(CN) – Arizona dam operators trying to restore the habitat of the Colorado River in the Grand Canyon need not consult with wildlife officials about the endangered humpback chub, the 9th Circuit ruled.
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The Grand Canyon Trust claim that the Bureau of Reclamation’s seasonal modified low fluctuating flow (MLFF) project harms the chub by releasing too much cold water into the upper canyon during the summer spawning months. The program is meant to reform the once teeming banks of the Colorado as it moves through the Grand Canyon. Much of the riverbank habitat was destroyed by the Glen Canyon Dam, which turned a previously warm and sediment-filled river cold and relatively clear downstream.
The group alleged, among other things, that it was a violation of federal law for the government agencies to issue its annual operation plan before consulting with the Fish and Wildlife Service.
As summarized by the 9th Circuit, U.S. District Judge David Campbell in Phoenix ruled that bureau had no duty to consult on an annual operating plan (AOP) because the agency “does not exercise discretion that could inure to the benefit of the humpback chub.”
The federal appeals court affirmed Monday from San Francisco, finding most claims moot in light of a new biological opinion that covers the dam’s operations through 2020.
“The operation of the dam is subject to some uncertainty, which stems from variances in hydrologic conditions, such as snowpack, and in yearly electricity and water demand, based on obligations established by the so-called Law of the River, that are necessarily unknowable before their occurrence but affect the operation of the dam,” Judge Ronald Gould wrote for a three-member panel. “For example, a year with extreme temperatures might increase the demand for electricity necessary to run heating and cooling systems. Reclamation exercises some discretion in preparing each AOP insofar as Reclamation must make projections about how it will operate the dam for the upcoming year based on forecasts. That discretion, however, does not affect Reclamation’s specific, nondiscretionary obligation to implement MLFF in its operation of the dam, which the Trust identifies as the primary harm to the humpback chub.”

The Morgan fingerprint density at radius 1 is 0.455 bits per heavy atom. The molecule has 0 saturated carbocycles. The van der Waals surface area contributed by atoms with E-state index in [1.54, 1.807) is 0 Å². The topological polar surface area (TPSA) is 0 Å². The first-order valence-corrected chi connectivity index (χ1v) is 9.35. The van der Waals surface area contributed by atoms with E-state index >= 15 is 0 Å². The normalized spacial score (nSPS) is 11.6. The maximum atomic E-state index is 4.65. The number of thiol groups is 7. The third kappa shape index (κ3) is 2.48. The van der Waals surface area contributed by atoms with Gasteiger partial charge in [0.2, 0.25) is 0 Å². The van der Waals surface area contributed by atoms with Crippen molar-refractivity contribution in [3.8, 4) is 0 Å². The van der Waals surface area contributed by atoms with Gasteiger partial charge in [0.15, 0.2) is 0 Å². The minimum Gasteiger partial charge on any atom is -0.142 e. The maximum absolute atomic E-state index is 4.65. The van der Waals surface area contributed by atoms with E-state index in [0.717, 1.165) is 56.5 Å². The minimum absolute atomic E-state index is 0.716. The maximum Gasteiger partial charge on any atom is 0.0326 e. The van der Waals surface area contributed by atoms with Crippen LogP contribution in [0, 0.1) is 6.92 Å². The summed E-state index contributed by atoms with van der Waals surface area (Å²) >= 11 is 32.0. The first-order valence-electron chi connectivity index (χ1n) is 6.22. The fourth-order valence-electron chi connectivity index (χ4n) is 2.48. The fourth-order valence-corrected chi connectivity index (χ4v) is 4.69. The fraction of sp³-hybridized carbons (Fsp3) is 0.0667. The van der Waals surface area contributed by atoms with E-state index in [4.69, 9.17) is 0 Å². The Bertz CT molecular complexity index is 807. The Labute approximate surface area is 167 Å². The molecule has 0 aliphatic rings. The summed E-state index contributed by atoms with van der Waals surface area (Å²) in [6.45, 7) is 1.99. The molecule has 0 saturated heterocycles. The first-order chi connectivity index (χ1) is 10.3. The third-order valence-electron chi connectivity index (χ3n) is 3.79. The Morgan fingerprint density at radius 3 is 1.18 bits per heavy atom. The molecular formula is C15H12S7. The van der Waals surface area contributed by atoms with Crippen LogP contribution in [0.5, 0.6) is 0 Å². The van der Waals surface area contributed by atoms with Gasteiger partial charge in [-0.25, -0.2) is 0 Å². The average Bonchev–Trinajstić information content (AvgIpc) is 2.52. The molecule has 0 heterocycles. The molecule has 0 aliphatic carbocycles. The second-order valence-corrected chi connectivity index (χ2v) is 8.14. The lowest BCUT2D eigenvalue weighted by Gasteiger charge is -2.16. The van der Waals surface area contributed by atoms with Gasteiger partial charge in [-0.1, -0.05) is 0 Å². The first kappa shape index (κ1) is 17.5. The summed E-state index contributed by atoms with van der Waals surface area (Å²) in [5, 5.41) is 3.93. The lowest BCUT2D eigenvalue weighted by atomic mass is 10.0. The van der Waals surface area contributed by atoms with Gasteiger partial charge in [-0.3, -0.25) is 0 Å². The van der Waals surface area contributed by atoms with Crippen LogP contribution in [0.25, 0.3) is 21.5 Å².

Gould added that it is “neither practical nor required by law to permit challenges to each operating plan that is necessarily fashioned reflecting the operating criteria in its current setting.”
Because the bureau “does not exercise discretion that inures to the benefit of the chub” in preparing the plan, it did not violate the Endangered Species Act in issuing that plan without formally consulting with Fish and Wildlife, Gould wrote.
The court heard oral arguments on the case in June.